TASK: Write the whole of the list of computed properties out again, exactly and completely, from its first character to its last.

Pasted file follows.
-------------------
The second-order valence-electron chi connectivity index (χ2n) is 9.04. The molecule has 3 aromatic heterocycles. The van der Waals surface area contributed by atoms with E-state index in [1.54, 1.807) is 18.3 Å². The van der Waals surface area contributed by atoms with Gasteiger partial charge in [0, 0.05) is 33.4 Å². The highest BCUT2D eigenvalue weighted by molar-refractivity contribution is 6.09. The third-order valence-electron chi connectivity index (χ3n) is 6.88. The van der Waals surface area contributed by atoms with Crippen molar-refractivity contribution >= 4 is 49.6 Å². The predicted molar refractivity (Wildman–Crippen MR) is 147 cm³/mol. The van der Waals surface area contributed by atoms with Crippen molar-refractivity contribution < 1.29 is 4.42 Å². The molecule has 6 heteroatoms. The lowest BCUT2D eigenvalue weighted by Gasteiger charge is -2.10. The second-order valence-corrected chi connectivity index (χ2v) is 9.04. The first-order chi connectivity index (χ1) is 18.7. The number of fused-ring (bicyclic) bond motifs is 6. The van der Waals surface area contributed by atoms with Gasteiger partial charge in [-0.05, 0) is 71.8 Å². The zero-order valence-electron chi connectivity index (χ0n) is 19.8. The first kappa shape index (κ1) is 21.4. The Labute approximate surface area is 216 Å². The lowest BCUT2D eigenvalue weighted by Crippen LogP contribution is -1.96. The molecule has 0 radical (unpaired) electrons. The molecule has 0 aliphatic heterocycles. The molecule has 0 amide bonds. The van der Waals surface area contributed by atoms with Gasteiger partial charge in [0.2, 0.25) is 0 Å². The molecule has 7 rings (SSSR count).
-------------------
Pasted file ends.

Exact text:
The second-order valence-electron chi connectivity index (χ2n) is 9.04. The molecule has 3 aromatic heterocycles. The van der Waals surface area contributed by atoms with E-state index in [1.54, 1.807) is 18.3 Å². The van der Waals surface area contributed by atoms with Gasteiger partial charge in [0, 0.05) is 33.4 Å². The highest BCUT2D eigenvalue weighted by molar-refractivity contribution is 6.09. The third-order valence-electron chi connectivity index (χ3n) is 6.88. The van der Waals surface area contributed by atoms with Crippen molar-refractivity contribution >= 4 is 49.6 Å². The predicted molar refractivity (Wildman–Crippen MR) is 147 cm³/mol. The van der Waals surface area contributed by atoms with Crippen molar-refractivity contribution < 1.29 is 4.42 Å². The molecule has 6 heteroatoms. The lowest BCUT2D eigenvalue weighted by Gasteiger charge is -2.10. The second-order valence-corrected chi connectivity index (χ2v) is 9.04. The first-order chi connectivity index (χ1) is 18.7. The number of fused-ring (bicyclic) bond motifs is 6. The van der Waals surface area contributed by atoms with Gasteiger partial charge in [-0.05, 0) is 71.8 Å². The zero-order valence-electron chi connectivity index (χ0n) is 19.8. The first kappa shape index (κ1) is 21.4. The Labute approximate surface area is 216 Å². The lowest BCUT2D eigenvalue weighted by Crippen LogP contribution is -1.96. The molecule has 0 radical (unpaired) electrons. The molecule has 0 aliphatic heterocycles. The molecule has 0 amide bonds. The van der Waals surface area contributed by atoms with Gasteiger partial charge in [0.2, 0.25) is 0 Å². The molecule has 7 rings (SSSR count).